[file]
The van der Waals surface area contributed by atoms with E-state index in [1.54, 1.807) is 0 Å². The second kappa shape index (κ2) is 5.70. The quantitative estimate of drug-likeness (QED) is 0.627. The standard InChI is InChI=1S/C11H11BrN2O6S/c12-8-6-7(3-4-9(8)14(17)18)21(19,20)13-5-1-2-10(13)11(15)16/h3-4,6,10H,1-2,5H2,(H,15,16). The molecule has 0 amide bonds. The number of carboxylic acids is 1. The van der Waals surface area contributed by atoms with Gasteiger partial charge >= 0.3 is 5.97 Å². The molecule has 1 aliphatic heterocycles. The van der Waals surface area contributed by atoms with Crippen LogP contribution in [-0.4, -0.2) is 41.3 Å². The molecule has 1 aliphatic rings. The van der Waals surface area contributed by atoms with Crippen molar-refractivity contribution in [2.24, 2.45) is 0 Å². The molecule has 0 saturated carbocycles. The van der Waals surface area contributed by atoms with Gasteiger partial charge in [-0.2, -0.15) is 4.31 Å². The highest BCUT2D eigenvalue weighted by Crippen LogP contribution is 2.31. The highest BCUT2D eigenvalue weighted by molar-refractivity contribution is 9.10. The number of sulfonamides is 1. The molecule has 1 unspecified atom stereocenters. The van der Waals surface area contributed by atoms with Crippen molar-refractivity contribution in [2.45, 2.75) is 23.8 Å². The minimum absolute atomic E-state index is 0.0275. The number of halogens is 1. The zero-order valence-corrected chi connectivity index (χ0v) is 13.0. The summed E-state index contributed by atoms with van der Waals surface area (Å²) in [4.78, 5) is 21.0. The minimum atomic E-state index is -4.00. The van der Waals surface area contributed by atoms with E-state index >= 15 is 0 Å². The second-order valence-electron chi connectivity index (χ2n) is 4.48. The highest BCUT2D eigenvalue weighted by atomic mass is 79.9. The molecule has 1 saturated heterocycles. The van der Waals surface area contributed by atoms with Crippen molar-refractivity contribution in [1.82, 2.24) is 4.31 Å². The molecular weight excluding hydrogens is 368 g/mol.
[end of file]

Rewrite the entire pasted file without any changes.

The van der Waals surface area contributed by atoms with E-state index in [1.54, 1.807) is 0 Å². The second kappa shape index (κ2) is 5.70. The quantitative estimate of drug-likeness (QED) is 0.627. The standard InChI is InChI=1S/C11H11BrN2O6S/c12-8-6-7(3-4-9(8)14(17)18)21(19,20)13-5-1-2-10(13)11(15)16/h3-4,6,10H,1-2,5H2,(H,15,16). The molecule has 0 amide bonds. The number of carboxylic acids is 1. The van der Waals surface area contributed by atoms with Gasteiger partial charge >= 0.3 is 5.97 Å². The molecule has 1 aliphatic heterocycles. The van der Waals surface area contributed by atoms with Crippen LogP contribution in [-0.4, -0.2) is 41.3 Å². The molecule has 1 aliphatic rings. The van der Waals surface area contributed by atoms with Crippen molar-refractivity contribution in [2.24, 2.45) is 0 Å². The molecule has 0 saturated carbocycles. The van der Waals surface area contributed by atoms with Gasteiger partial charge in [-0.2, -0.15) is 4.31 Å². The highest BCUT2D eigenvalue weighted by Crippen LogP contribution is 2.31. The highest BCUT2D eigenvalue weighted by molar-refractivity contribution is 9.10. The number of sulfonamides is 1. The molecule has 1 unspecified atom stereocenters. The van der Waals surface area contributed by atoms with Crippen molar-refractivity contribution in [2.45, 2.75) is 23.8 Å². The minimum absolute atomic E-state index is 0.0275. The number of halogens is 1. The zero-order valence-corrected chi connectivity index (χ0v) is 13.0. The summed E-state index contributed by atoms with van der Waals surface area (Å²) in [4.78, 5) is 21.0. The minimum atomic E-state index is -4.00. The van der Waals surface area contributed by atoms with E-state index >= 15 is 0 Å². The second-order valence-electron chi connectivity index (χ2n) is 4.48. The highest BCUT2D eigenvalue weighted by atomic mass is 79.9. The molecule has 1 saturated heterocycles. The van der Waals surface area contributed by atoms with Crippen molar-refractivity contribution in [1.82, 2.24) is 4.31 Å². The molecular weight excluding hydrogens is 368 g/mol.